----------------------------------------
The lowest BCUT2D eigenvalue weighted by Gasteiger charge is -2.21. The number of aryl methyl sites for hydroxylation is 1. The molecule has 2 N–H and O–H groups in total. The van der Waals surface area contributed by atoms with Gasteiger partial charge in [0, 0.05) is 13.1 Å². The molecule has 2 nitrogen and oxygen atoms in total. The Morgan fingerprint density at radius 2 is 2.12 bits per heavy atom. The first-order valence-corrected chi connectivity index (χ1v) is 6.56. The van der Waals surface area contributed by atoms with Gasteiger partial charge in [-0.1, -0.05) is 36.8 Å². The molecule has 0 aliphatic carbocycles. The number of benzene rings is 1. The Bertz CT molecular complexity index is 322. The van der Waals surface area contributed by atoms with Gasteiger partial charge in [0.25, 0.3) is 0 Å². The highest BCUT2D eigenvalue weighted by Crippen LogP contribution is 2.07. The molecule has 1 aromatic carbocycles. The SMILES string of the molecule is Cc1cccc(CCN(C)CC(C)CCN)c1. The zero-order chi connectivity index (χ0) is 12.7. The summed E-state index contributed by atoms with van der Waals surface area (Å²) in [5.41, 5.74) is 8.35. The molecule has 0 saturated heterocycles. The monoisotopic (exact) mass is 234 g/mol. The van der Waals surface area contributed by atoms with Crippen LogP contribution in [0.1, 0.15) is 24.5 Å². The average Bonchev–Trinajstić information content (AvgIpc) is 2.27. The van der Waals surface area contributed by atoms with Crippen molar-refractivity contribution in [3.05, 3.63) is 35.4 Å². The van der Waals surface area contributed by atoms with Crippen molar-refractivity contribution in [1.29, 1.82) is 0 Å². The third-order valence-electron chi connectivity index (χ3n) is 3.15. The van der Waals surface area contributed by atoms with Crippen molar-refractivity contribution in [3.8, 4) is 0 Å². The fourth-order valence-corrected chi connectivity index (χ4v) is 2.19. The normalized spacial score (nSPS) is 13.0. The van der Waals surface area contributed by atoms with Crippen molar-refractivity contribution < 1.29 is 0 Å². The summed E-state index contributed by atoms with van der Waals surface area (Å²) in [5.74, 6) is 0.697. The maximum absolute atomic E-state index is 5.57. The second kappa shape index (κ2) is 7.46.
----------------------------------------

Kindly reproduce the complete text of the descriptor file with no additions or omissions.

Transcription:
The lowest BCUT2D eigenvalue weighted by Gasteiger charge is -2.21. The number of aryl methyl sites for hydroxylation is 1. The molecule has 2 N–H and O–H groups in total. The van der Waals surface area contributed by atoms with Gasteiger partial charge in [0, 0.05) is 13.1 Å². The molecule has 2 nitrogen and oxygen atoms in total. The Morgan fingerprint density at radius 2 is 2.12 bits per heavy atom. The first-order valence-corrected chi connectivity index (χ1v) is 6.56. The van der Waals surface area contributed by atoms with Gasteiger partial charge in [-0.1, -0.05) is 36.8 Å². The molecule has 0 aliphatic carbocycles. The number of benzene rings is 1. The Bertz CT molecular complexity index is 322. The van der Waals surface area contributed by atoms with Gasteiger partial charge in [0.25, 0.3) is 0 Å². The highest BCUT2D eigenvalue weighted by Crippen LogP contribution is 2.07. The molecule has 1 aromatic carbocycles. The SMILES string of the molecule is Cc1cccc(CCN(C)CC(C)CCN)c1. The zero-order chi connectivity index (χ0) is 12.7. The summed E-state index contributed by atoms with van der Waals surface area (Å²) in [5.41, 5.74) is 8.35. The molecule has 0 saturated heterocycles. The monoisotopic (exact) mass is 234 g/mol. The van der Waals surface area contributed by atoms with Crippen LogP contribution in [0.1, 0.15) is 24.5 Å². The average Bonchev–Trinajstić information content (AvgIpc) is 2.27. The van der Waals surface area contributed by atoms with Crippen molar-refractivity contribution in [3.05, 3.63) is 35.4 Å². The van der Waals surface area contributed by atoms with Crippen molar-refractivity contribution in [1.29, 1.82) is 0 Å². The third-order valence-electron chi connectivity index (χ3n) is 3.15. The van der Waals surface area contributed by atoms with Crippen molar-refractivity contribution in [3.8, 4) is 0 Å². The fourth-order valence-corrected chi connectivity index (χ4v) is 2.19. The normalized spacial score (nSPS) is 13.0. The van der Waals surface area contributed by atoms with Crippen molar-refractivity contribution < 1.29 is 0 Å². The summed E-state index contributed by atoms with van der Waals surface area (Å²) in [5.74, 6) is 0.697. The maximum absolute atomic E-state index is 5.57. The second kappa shape index (κ2) is 7.46.